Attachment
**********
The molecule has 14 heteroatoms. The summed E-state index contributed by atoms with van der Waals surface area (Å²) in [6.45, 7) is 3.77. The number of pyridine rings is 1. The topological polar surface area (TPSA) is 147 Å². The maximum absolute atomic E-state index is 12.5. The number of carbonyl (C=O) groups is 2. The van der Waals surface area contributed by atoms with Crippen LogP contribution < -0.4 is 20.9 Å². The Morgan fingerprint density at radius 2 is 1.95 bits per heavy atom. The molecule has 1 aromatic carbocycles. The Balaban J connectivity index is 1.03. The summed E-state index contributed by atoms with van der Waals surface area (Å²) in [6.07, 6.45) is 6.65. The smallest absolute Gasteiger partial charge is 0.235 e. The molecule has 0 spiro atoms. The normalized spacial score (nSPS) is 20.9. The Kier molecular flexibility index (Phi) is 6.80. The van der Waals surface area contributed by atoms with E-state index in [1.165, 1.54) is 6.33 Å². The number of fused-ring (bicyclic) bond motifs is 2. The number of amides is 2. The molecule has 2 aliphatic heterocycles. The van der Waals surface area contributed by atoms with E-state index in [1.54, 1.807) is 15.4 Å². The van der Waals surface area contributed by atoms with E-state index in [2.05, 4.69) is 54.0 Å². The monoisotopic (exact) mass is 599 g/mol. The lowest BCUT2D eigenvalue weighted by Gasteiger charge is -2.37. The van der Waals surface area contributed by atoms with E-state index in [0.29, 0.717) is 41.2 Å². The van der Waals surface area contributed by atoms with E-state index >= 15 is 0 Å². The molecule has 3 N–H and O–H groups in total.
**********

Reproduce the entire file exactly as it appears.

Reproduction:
The molecule has 14 heteroatoms. The summed E-state index contributed by atoms with van der Waals surface area (Å²) in [6.45, 7) is 3.77. The number of pyridine rings is 1. The topological polar surface area (TPSA) is 147 Å². The maximum absolute atomic E-state index is 12.5. The number of carbonyl (C=O) groups is 2. The van der Waals surface area contributed by atoms with Crippen LogP contribution < -0.4 is 20.9 Å². The Morgan fingerprint density at radius 2 is 1.95 bits per heavy atom. The molecule has 1 aromatic carbocycles. The Balaban J connectivity index is 1.03. The summed E-state index contributed by atoms with van der Waals surface area (Å²) in [6.07, 6.45) is 6.65. The smallest absolute Gasteiger partial charge is 0.235 e. The molecule has 0 spiro atoms. The normalized spacial score (nSPS) is 20.9. The Kier molecular flexibility index (Phi) is 6.80. The van der Waals surface area contributed by atoms with E-state index in [1.165, 1.54) is 6.33 Å². The number of fused-ring (bicyclic) bond motifs is 2. The number of amides is 2. The molecule has 2 aliphatic heterocycles. The van der Waals surface area contributed by atoms with E-state index in [1.54, 1.807) is 15.4 Å². The van der Waals surface area contributed by atoms with E-state index in [2.05, 4.69) is 54.0 Å². The monoisotopic (exact) mass is 599 g/mol. The lowest BCUT2D eigenvalue weighted by Gasteiger charge is -2.37. The van der Waals surface area contributed by atoms with E-state index in [0.29, 0.717) is 41.2 Å². The van der Waals surface area contributed by atoms with E-state index >= 15 is 0 Å². The molecule has 3 N–H and O–H groups in total.